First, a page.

The present invention relates to a system, method, and computer program product for analyzing, valuating, buying and selling financial products, such as loans. The loans contemplated for use with the present invention include, for example, conforming and non-conforming loans, such as residential mortgage loans, multi-family mortgage loans, commercial mortgage loans, consumer and commercial installment loans, small business loans, student loans and vehicle/boat/plane loans. Although the embodiment described herein relates specifically to loans, it would be apparent to one skilled in the relevant art(s) that the present invention could also be used for analyzing, valuating, buying and selling a variety of other financial products, including, for example: (1) revolving lines of credit, such as credit card accounts and home equity lines of credit, (2) annuities, (3) insurance products, and (4) consumer and commercial assets, such as certificates of deposit.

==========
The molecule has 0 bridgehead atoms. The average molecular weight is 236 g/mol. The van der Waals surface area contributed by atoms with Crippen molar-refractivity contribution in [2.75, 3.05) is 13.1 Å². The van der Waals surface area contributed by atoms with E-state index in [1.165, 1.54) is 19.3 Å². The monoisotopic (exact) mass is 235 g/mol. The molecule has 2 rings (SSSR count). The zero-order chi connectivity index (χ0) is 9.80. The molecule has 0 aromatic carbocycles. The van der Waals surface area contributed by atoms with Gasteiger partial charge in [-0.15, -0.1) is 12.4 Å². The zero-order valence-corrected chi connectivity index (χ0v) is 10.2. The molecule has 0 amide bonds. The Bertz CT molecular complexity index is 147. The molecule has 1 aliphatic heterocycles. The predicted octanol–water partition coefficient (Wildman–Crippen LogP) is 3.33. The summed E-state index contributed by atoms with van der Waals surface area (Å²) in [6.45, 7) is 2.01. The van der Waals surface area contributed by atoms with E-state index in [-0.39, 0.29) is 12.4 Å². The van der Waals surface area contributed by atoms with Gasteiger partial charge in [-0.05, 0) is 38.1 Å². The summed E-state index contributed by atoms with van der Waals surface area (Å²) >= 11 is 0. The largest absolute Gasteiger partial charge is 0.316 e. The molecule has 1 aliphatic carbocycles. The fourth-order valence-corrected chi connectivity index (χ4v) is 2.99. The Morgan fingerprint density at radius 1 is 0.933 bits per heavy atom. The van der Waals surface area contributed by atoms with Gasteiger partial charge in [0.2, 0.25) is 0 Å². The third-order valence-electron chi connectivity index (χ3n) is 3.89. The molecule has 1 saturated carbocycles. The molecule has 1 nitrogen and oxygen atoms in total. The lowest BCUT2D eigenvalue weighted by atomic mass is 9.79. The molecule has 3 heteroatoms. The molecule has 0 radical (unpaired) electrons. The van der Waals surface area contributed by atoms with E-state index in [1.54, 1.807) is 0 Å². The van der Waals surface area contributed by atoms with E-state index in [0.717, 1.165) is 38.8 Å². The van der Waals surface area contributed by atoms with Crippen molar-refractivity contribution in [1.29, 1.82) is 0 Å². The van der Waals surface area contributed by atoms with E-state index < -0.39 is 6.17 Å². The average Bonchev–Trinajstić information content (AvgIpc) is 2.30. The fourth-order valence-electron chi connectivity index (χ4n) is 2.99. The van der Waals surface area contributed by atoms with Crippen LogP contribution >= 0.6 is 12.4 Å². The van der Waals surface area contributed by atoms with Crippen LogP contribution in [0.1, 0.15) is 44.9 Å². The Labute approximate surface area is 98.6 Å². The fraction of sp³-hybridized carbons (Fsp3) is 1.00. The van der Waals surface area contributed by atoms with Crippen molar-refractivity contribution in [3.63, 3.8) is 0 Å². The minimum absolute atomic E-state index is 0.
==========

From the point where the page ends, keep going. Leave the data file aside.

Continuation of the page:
In an embodiment of the present invention, an organization provides a centralized exchange system for loans. Subscribers to the system (i.e., borrowers, brokers, correspondents, mortgage bankers, servicing companies, investors, capital markets brokers, etc.) may engage in trading that optimizes the types of loans being originated by lowering the risk associated with loan origination and maximizes return on each loan.

The centralized exchange system of the present invention creates a marketplace for trading in financial products, such as loan products. What is meant by marketplace, is a central service that each entity in the above-described loan life cycle can use for handling of loans. This type of system is referred to as an “end-to-end” system, because it is developed for each entity from the beginning to the end of the loan life cycle 100.